Josiah, king of Judah, had a tender heart toward God. He did all he could to repair the house of God that had been made desolate by the sins of his fathers, but the book of the law had been lost. When this was found and read to the king, he humbled himself before the Lord, and obtained mercy and favor, and his eyes did not see the judgments God had pronounced upon that place. He not only humbled himself, but gathered all the prophets, priests, men of Judah, and the inhabitants of Jerusalem together, and read the book of the law in their ears. He made a solemn covenant with God to keep all His commandments with all his heart and soul. All the people stood to the covenant. This is where God’s approval was found, and it teaches us the lesson with emphasis, that “God giveth grace to the humble.”* (1 Peter 5:5)

At the dedication of Solomon’s temple, God marvelously witnessed His acceptance of the sacrifices and the building of the house for the earthly dwelling place of His name among men in that dispensation. He appeared to Solomon and made a covenant with him to always keep His eyes and ears open toward that place, to see and hear all who humbled themselves before Him.

King Rehoboam also found mercy in humiliation, when otherwise he would have been destroyed by the heathen king. God’s compassion was extended toward him and all Israel when they humbled themselves.

King Asa found great grace when he was very humble. A very short prayer, though full of faith and confidence, caused the Lord to turn the battle against the Ethiopians, and gave victory to His people, verifying His promise to the king and all who live before Him in deep humility. “The LORD is with you, while ye be with him; and if ye seek him, he will be found of you; but if ye forsake him, he will forsake you.”* (2 Chronicles 15:2) What wonderful depths of meaning in these words, teaching us the importance of clinging unto the Lord through perfect obedience!

The gracious deliverance wrought in Jerusalem under King Jehoshaphat, was granted because of the humble attitude of the king and the people. Daniel received answer to his prayer through his humiliation before God. God gave Nebuchadnezzar great honor and a mighty kingdom, but when his heart was lifted up and his mind hardened in pride, he was deposed from his throne and compelled to go through the most severe humiliation. His son Belshazzar came to his sad end because he did not humble his heart before God.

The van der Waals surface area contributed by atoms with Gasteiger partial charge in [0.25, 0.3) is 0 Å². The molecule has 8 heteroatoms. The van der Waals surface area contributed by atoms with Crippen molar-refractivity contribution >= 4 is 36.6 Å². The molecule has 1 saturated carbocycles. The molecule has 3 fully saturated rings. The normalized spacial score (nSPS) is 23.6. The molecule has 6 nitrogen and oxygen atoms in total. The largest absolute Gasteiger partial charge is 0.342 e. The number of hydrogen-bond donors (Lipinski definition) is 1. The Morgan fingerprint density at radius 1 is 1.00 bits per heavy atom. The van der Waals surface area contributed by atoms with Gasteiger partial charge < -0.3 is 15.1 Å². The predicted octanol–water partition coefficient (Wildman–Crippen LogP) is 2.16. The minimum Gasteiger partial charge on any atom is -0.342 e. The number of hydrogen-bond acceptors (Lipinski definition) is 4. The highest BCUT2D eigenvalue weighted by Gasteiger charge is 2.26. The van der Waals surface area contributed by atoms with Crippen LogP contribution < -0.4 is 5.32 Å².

King Saul was exalted to be head of the tribes of Israel when he was little in his own sight, but his deplorable experience of being dethroned, and at last his disgraceful death, stands out in history like a danger signal to us all, warning us to keep far off from the rock of self-exaltation, upon which thousands have been wrecked in the past.

To secure the safety of vessels along the Pacific coast and near the entrance of harbors, where there are hidden rocks lying near the surface, there is placed near each of these dangerous spots a buoy. Some of these are so constructed that the motion of the waves rings a large bell. Others blow a loud whistle, keeping up their doleful sound day and night constantly. In passing one of these, away out in the ocean, a thought of sadness comes to the heart, that perhaps there has some time been a wreck and some poor sailor has gone to the bottom. Then a thought of gratitude takes its place; for were it not for this danger signal, our ship might strike this same rock and we might also sink into a watery grave.

Oh, my dear brethren, we need not look around us very far to see some of these sad wrecks! A poor perplexed soul who once enjoyed the experience of sanctification and was called to the ministry, but who lost his experience, then tried to follow the ministry by joining one of the popular sects, fell into utter darkness. He came to ask advice, and then told his sad experience. In the conversation he said, “I see holiness wrecks all over this country.” After he left I was solemnly impressed with his case, but the term “holiness wrecks” conveyed a more solemn thought to me than anything else. As I meditated in silent reflection upon the subject, I could see all around, some sad living wrecks—living, yet dead; for all they have in resemblance of life is a profession. Zealous in work, but, like the church at Sardis, possessing a name to live, but dead.